Sparks said he saw the lights of rescue workers and figured they were responding to a downed power line. An hour later, they were still working; then Sparks figured something must have happened.

“When the sun came up a little bit I was able to see a huge tree on my neighbor’s house,” he said.

The fire department was first on the scene — a few minutes after he had heard the noise — followed by police and paramedics, Sparks said.

“Typical local firemen is all I can say. They worked very diligently, tirelessly, for hours on end, trying to get that family out of there,” he added.

“(The storm) is not to be messed with, it’s still a large storm. I’ve lived here my whole life, have been through dozens of storms. This is the first time that something like this has happened on this block since I’ve been alive,” Sparks said.

After the storm

Wilmington Mayor Bill Saffo warned all of the county’s residents, of which 90 percent are without power, to stay off the streets.

“A lot of deaths that happen in the hurricane, happen in the aftermath of a hurricane,” Saffo said. “Be safe, because we also have a lot of downed power lines.”

Evangelous shared updates of snapped power polls, downed and live power lines, major roadway blockages, with more trees expected to fall.

“Our officers are continuing to respond to calls and we are basing those calls on priority,” Evangelous said.

People who have chosen to stick out Hurricane Florence in the greater Wilmington area are encouraged not to call 911 for non-emergency situations, Mason said. Downed power lines should be reported to Duke Energy so that county and city personnel can prioritize their rescue efforts. Non-emergency information will be made available to callers at 910-798-6800.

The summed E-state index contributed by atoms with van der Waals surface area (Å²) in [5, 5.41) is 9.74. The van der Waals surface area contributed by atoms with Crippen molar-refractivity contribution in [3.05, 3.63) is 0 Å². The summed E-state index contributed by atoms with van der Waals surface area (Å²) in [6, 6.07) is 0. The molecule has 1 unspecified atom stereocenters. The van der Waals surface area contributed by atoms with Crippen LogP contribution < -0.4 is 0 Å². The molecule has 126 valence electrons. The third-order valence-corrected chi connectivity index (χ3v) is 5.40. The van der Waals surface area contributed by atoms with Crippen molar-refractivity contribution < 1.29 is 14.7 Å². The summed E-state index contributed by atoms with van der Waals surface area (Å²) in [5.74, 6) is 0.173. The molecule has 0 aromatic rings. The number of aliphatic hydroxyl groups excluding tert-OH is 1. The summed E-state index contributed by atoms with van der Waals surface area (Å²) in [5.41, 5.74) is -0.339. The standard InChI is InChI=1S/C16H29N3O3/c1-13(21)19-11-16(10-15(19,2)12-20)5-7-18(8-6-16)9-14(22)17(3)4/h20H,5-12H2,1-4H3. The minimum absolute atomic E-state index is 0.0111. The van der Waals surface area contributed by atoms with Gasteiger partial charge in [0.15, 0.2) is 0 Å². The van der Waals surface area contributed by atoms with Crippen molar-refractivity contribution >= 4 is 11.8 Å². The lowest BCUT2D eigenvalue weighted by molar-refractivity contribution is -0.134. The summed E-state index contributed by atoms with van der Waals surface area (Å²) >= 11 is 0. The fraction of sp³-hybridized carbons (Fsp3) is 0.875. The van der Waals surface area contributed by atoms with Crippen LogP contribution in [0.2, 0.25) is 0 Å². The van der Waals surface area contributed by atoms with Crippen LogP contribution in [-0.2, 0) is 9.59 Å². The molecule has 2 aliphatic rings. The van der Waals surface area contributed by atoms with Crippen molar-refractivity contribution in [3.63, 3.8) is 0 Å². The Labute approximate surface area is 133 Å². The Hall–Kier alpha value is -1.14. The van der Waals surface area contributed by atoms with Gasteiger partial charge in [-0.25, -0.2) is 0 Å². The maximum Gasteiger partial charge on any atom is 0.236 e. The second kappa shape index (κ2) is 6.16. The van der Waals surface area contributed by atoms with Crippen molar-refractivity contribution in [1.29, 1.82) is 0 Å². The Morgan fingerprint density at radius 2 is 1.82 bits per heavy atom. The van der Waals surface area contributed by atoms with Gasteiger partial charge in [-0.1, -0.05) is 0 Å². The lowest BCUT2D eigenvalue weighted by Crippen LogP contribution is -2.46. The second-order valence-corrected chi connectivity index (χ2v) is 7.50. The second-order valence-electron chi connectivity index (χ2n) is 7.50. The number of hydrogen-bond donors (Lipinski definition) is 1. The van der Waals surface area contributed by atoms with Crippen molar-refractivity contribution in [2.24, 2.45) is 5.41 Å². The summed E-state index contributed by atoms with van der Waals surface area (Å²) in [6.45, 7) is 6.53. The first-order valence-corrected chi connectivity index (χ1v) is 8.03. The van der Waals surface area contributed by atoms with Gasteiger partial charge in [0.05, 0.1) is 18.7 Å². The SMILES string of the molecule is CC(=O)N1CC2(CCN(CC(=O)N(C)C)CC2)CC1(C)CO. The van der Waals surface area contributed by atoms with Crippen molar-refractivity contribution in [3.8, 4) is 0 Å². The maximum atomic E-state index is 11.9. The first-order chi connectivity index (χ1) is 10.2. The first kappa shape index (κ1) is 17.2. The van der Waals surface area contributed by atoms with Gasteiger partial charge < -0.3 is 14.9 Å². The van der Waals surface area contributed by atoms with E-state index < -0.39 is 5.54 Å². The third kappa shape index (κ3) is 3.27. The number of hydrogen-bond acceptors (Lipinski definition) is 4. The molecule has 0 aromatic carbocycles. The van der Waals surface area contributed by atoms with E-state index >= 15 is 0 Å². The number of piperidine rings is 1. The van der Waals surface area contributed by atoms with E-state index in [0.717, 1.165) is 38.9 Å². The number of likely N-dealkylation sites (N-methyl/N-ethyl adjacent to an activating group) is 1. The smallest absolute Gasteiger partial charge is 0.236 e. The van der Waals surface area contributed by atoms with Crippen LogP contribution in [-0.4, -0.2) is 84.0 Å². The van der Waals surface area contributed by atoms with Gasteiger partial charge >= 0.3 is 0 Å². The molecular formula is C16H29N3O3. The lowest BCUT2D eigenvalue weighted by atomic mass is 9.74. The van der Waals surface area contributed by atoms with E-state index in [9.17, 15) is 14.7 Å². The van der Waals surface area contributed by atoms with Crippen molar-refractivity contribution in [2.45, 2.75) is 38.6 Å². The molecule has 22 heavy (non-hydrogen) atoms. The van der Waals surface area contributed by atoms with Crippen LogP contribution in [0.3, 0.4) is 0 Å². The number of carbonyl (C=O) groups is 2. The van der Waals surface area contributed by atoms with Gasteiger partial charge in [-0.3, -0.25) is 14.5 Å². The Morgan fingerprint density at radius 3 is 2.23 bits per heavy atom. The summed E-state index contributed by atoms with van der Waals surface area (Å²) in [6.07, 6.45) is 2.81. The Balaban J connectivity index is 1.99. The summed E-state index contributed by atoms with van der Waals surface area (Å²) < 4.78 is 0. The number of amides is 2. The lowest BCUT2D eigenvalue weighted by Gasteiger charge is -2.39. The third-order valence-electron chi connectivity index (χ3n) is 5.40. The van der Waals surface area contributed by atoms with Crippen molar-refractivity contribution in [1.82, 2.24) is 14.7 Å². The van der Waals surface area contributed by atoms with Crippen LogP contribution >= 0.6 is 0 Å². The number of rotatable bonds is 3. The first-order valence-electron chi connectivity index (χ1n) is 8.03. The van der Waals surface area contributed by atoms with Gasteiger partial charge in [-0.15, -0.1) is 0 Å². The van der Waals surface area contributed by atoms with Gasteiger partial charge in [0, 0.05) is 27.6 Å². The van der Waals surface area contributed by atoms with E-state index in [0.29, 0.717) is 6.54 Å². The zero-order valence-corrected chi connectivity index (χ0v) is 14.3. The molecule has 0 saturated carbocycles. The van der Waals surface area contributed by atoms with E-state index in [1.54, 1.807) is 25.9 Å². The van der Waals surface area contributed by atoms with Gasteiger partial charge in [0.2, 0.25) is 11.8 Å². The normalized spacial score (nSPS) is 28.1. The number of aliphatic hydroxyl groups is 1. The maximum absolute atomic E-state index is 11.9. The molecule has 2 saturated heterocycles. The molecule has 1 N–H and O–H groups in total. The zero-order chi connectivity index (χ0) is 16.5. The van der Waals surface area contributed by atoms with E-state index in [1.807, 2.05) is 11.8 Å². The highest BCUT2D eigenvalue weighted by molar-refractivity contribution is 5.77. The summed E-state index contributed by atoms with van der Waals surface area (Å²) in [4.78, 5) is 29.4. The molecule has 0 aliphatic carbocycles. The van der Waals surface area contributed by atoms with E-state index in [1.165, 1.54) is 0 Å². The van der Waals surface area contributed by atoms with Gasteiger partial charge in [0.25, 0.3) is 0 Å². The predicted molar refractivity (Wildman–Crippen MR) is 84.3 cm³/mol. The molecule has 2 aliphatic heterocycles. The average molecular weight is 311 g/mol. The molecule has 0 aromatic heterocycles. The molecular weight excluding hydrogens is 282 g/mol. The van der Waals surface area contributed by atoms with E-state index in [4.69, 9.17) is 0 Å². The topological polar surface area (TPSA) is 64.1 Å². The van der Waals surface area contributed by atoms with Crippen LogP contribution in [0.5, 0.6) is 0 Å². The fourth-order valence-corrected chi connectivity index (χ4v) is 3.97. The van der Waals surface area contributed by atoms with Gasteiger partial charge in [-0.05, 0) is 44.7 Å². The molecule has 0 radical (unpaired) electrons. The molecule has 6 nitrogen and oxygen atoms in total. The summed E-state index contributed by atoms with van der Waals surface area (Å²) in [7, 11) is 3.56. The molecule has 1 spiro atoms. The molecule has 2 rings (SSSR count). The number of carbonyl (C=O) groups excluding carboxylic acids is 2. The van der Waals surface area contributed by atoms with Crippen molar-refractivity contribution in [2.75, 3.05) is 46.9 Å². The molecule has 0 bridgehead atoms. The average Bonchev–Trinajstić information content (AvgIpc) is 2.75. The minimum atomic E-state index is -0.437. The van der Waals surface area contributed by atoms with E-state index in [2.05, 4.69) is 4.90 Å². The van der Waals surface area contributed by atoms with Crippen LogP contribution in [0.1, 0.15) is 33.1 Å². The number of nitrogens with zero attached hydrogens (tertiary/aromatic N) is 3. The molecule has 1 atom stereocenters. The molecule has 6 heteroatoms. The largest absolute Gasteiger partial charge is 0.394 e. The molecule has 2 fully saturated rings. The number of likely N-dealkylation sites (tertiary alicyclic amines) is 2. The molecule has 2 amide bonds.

“We’ve had a number of calls this morning that we have had to stack, lower priority calls,” Mason said. “So we are in in the process of catching up.”

Though emergency service crews are not obliged to respond to calls during hurricane-force winds, on Friday, the Wilmington Fire Department responded to a structure fire early Friday.

Crews were deployed to Castle Hayne duing tropical force winds based on a judgement call, Mason said. The home was deemed a total loss, with no fatalities or injuries.

Curfew in effect

To help aide rescue and emergency service personnel, the county has imposed its first curfew, beginning Friday evening at 10 p.m. The county’s manager, Chris Coudriet, said.

They’re not alone; New Hanover is joined by Brunswick and Pender Counties, which both annoucned their first hurricane curfews Friday afternoon as well.

“A curfew is the right thing for our community,” Courdriet said. “The worst of this storm has not passed.”

New Hanover County’s Sheriff, Ed McMahon, urged people to stay at home and to be careful.

“It is absolutely dangerous out there,” McMahon said. With looters and energized power lines on the ground as result of the hurricane, McMahon said it’s best to stay inside.

“I have witnessed people driving over the lines,” he said. “We’ve already had one of the deputies sustain head injury out there.”

Get the latest storm updates, along with information about shelters, evacuations, re-entry, and recovery efforts at — all storm-related info is free, with or without a subscription.